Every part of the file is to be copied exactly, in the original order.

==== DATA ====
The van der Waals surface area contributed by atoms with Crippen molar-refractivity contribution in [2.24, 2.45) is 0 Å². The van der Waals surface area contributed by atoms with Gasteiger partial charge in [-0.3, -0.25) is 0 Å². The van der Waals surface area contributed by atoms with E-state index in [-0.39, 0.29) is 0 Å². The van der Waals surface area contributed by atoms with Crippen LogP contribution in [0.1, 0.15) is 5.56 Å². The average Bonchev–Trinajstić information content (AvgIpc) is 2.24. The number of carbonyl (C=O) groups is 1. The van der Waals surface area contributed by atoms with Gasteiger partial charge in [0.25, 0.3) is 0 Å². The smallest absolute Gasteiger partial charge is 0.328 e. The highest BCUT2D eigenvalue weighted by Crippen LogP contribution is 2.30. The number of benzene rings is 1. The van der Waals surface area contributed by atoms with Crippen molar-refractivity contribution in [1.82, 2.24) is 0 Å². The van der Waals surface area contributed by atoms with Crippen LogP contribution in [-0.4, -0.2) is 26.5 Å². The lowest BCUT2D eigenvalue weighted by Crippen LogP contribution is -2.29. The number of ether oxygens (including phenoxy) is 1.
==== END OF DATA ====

The van der Waals surface area contributed by atoms with Crippen molar-refractivity contribution in [2.24, 2.45) is 0 Å². The van der Waals surface area contributed by atoms with Gasteiger partial charge in [-0.3, -0.25) is 0 Å². The van der Waals surface area contributed by atoms with E-state index in [-0.39, 0.29) is 0 Å². The van der Waals surface area contributed by atoms with Crippen LogP contribution in [0.1, 0.15) is 5.56 Å². The average Bonchev–Trinajstić information content (AvgIpc) is 2.24. The number of carbonyl (C=O) groups is 1. The van der Waals surface area contributed by atoms with Gasteiger partial charge in [0.25, 0.3) is 0 Å². The smallest absolute Gasteiger partial charge is 0.328 e. The highest BCUT2D eigenvalue weighted by Crippen LogP contribution is 2.30. The number of benzene rings is 1. The van der Waals surface area contributed by atoms with Crippen molar-refractivity contribution in [1.82, 2.24) is 0 Å². The van der Waals surface area contributed by atoms with Crippen LogP contribution in [-0.4, -0.2) is 26.5 Å². The lowest BCUT2D eigenvalue weighted by Crippen LogP contribution is -2.29. The number of ether oxygens (including phenoxy) is 1.